Michael “Misha” Gruenbaum enjoyed a carefree childhood playing games and taking walks through Prague with his beloved father. All of that changed forever when the Nazis invaded Prague. The Gruenbaum family was forced to move into the Jewish Ghetto in Prague. Then, after a devastating loss, Michael, his mother and sister were deported to the Terezin concentration camp.
At Terezin, Misha roomed with forty other boys who became like brothers to him. Life in Terezin was a bizarre, surreal Balance — some days were filled with friendship and soccer matches, while others brought mortal terror as the boys waited to hear the names on each new list of who was being sent “to the East.” Those trains were going to Auschwitz. When the day came that his family’s name appeared on a transport list, their survival called for a miracle — one that tied Michael’s fate to a carefully sewn teddy bear, and to his mother’s unshakeable determination to keep her children safe.
This book is suitable for readers over 10 years old.
Collaborating with acclaimed author Todd Hasak-Lowy, Michael Gruenbaum shares his inspiring story of hope in an unforgettable memoir that recreates his experiences with stunning immediacy. Michael’s story, and the many original documents and photos included alongside it, offer an essential contribution to Holocaust literature.
Michael Gruenbaum was born in 1930 in Prague, Czechoslovakia. In 1942, he was sent to the concentration camp Theresienstadt, or Terezin, with his mother and sister, and remained there until the end of the war. He emigrated to the United States in 1950, graduated from MIT and Yale, served two years in the Army, and worked for the Boston Redevelopment Authority and Mass. Dept. of Public Works, before cofounding a consulting firm. He was married for fifty years to the late Thelma Gruenbaum, author with Michael of Nesarim: Child Survivors of Terezin. He has three sons and four grandchildren.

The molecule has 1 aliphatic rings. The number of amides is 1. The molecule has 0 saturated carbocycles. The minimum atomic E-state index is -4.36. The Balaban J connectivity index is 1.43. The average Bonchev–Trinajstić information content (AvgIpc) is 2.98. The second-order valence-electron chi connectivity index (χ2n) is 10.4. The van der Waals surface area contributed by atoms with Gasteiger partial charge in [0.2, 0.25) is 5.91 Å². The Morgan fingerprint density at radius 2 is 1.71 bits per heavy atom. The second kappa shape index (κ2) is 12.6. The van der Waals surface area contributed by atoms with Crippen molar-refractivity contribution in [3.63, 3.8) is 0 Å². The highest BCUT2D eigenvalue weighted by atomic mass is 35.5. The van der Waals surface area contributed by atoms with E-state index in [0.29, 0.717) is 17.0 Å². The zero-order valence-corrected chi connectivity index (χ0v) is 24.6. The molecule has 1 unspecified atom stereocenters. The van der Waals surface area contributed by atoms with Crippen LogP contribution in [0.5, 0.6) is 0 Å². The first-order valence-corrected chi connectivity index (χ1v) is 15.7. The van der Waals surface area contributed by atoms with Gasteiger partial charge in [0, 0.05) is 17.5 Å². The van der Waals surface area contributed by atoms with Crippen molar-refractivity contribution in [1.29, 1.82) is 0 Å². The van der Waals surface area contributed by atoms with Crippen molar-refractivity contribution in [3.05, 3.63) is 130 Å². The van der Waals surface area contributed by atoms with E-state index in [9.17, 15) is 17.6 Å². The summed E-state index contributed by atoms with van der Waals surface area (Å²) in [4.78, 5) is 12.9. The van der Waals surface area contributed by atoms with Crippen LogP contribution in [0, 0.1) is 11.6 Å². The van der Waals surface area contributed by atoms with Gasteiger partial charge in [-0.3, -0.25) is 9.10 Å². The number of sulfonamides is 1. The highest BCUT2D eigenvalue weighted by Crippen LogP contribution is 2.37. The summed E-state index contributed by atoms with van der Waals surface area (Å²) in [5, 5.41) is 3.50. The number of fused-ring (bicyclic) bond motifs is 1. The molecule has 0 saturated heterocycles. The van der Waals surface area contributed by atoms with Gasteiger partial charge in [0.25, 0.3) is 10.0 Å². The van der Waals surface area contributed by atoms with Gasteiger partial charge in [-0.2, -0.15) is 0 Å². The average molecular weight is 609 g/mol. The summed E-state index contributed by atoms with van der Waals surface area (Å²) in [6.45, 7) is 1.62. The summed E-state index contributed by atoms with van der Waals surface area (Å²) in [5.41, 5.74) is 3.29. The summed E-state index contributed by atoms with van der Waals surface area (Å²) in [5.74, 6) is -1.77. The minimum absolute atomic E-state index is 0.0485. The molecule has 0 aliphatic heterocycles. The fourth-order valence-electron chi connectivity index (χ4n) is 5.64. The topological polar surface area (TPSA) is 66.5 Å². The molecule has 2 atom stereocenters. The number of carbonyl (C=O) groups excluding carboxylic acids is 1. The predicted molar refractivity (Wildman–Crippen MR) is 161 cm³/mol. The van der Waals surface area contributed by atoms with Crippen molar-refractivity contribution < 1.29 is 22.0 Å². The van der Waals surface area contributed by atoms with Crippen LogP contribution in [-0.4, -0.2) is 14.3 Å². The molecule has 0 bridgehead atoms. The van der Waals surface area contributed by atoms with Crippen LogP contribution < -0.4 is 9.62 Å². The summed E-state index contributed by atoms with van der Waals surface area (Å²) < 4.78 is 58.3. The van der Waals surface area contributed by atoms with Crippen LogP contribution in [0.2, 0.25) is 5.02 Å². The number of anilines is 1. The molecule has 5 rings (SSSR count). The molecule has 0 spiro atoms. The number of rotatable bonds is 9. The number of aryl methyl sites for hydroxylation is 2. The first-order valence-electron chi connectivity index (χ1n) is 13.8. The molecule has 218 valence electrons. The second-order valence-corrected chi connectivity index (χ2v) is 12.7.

Todd Hasak-Lowy is a writer and Professor of creative writing and literature at the School of the Arts Institute of Chicago. He was formerly an Associate Professor of Hebrew Literature at the University of Florida and has a PHD from Berkeley. His first book, The Task of this Translator (Harcourt Books), a short story collection, was published in 2005. His first novel, Captives, appeared in fall 2008. His latest work is a narrative memoir for readers aged 9–13, Somewhere There is Still a Sun, co-written with Holocaust survivor Michael Gruenbaum, and published in 2015. It tells the story of Michael’s life from 1939-1945 in Prague and, later, the Terezin Concentration Camp. 33 Minutes, his first middle-grade novel, was published in 2013, and Me Being Me is Exactly as Insane as You Being You, his first young adult novel was published in 2015.